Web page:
'Correlation' requests are usually about grouping different event types (and often occurred on different servers) together for the purpose to identify root cause - though it can sometimes reduce the number of redundant incident tickets as well. Correlation may even add one higher-level ticket that links to all related lower-level tickets especially if these lower-level tickets are assigned to different support groups. One example is to correlate an event from synthetic transaction failure, an event from app server log monitoring, and an event from Oracle alert log monitoring occurred within the last 10 minutes. One challenge in event correlation is to correlate the related events only thus having an accurate infrastructure topology is critical. As discussed here previously, purely relying on discovery tool to keep a real-time topology is difficult and expensive. In BMC TrueSight, I sometimes had to develop an add-on data collection (custom PATROL KM) to extract the component relationship from configuration files on the server and execute this custom PATROL KM at the same schedule as BMC out-of-box PATROL KM.
Aggregation and correlation are necessary in enterprise SIEM in order to realize positive ROI.
They are not same. For evet monitoring (log management) aggregation is enough but if you need correlation then SIEM required. Aggregation means log parsing and correlation means developing rules to detect attacks
Aggregation is taking several events and turning them into one single event, while Correlation enables you to find relationships between seemingly unrelated events in data from multiple sources and to understand which events are most relevant.
SIEM event correlation is an essential part of any SIEM
solution. It aggregates and analyzes log data from across your network
applications, systems, and devices, making it possible to discover
security threats and malicious patterns of behaviors that otherwise go
unnoticed and can lead to compromise or data loss.
Aggregation and correlation: Agreeing on the right responses below.
Aggregation takes place during the flow of the real-time events to reduce duplicate events generated from the same source. Aggregation of the event can be adjusted in a few of the SIEM solutions to reduce logging, EPS, Storage, CPU, etc. (Solution Architecture or the platform Engineer has to decide the aggregation setting depending on what is to be achieved out of the environment).
Ex: Reducing same/similar sync events to saves in SIEM from a security device.
Correlation is the process of connecting/relating two different event properties from the Same or different log sources, Those events may or may not hold the same parsed fields. But correlation can only occur once the events are aggregated >> parsed >> Mapped to respective fields so that SIEM rules can check for required fields to trigger a correlated offense/alert.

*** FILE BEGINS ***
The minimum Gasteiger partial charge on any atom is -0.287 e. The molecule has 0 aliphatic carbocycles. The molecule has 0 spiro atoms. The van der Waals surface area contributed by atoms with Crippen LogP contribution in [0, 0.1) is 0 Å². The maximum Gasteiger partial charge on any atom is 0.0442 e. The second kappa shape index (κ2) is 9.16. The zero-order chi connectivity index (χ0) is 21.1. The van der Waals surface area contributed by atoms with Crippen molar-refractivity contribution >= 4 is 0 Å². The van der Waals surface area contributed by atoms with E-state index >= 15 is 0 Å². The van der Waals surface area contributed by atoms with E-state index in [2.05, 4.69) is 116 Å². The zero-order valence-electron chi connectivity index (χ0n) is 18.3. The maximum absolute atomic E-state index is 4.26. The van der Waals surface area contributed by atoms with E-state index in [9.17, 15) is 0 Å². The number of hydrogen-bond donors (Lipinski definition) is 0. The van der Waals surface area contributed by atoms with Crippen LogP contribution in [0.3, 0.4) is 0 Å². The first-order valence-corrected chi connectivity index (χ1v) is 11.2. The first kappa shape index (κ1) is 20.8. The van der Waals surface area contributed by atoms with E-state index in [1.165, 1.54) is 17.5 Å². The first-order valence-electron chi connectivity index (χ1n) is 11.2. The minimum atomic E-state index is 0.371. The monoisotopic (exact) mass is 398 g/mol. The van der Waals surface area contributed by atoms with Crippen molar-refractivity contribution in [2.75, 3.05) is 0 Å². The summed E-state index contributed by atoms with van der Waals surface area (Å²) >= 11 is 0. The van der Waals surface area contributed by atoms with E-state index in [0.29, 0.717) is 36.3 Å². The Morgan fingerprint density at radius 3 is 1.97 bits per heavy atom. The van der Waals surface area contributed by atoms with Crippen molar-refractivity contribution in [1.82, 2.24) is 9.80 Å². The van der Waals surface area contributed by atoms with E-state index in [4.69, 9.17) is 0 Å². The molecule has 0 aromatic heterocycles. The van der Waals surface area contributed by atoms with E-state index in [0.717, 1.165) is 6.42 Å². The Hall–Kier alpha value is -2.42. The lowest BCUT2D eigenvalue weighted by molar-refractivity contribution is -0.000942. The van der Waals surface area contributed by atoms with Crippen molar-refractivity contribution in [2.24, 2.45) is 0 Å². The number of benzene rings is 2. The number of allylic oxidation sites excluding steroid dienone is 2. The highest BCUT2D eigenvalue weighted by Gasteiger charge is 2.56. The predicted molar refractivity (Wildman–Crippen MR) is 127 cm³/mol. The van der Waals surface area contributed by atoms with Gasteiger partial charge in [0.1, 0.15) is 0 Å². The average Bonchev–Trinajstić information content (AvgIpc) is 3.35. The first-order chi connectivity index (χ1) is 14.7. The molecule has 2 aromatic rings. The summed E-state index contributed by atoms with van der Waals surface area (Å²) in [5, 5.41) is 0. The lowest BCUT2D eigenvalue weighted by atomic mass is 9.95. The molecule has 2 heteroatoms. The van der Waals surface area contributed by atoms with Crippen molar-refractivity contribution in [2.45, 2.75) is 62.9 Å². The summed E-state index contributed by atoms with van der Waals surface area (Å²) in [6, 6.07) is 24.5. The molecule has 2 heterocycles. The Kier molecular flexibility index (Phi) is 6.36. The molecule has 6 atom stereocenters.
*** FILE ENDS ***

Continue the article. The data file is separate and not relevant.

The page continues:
Ex: Detecting and triggering security threat alerts from different security appliance (Firewall, IDS/IS, WAF, EDR, HIPS, AV ETC)
Suppression: let's not get confused with suppression of alerts as aggregation, As Suppression is used to reduce the same offenses generated multiple times and this takes place after Aggregation >> parsing >> Mapping >> Correlation >> Offense triggered >> Suppression.
Ex : Device not reporting from last 1 hour this can be suppressed as security team works to resolve the event till the devices back in action
Yes. You need aggregation to show sustained activity over time which can indicate an attack, attempt to breach, or exfiltration. You need correlation to show things that happen contemporaneous which is especially useful if they should not or normally do not.
Not sure anything else could be added that Mr. Collier already stated. The aggregation of any events is to collect and combine events to develop a pool of raw data which could be analyzed later. To correlate events on any given situation is to look for similarities or disparities between those events. I do not see any applications or platforms on the market (yet) that can provide a solid foundation of correlating events. Given a very small sample of variables and LOTS of data, correlations can be surmised -- but still need a very manual process of validation.
Agree on all the answers posted here, and I especially like Dave's explanation on the more advanced solutions available on the market. Excellent call outs on the need for deep & well maintained relationship mapping to enable an AI's algorithm to connect-the-dots between aggregated alerts firing from multiple separate source tools. Having a mature ITSM implementations with CI-discovery, automated dependency-mapping, and full integration between your correlation engine & CMDB will help too.
Other answers are pretty much sum this up but there is one important point to make. In some technology it's important to take into account the number of events that got are aggregated and for your sim device to be able to treat them as individual events for the purpose of correlation.
Aggregation is a combining of the same events into one. So, we can reduce the number of events.
Correlation is an identification of patterns or interdependencies between various events.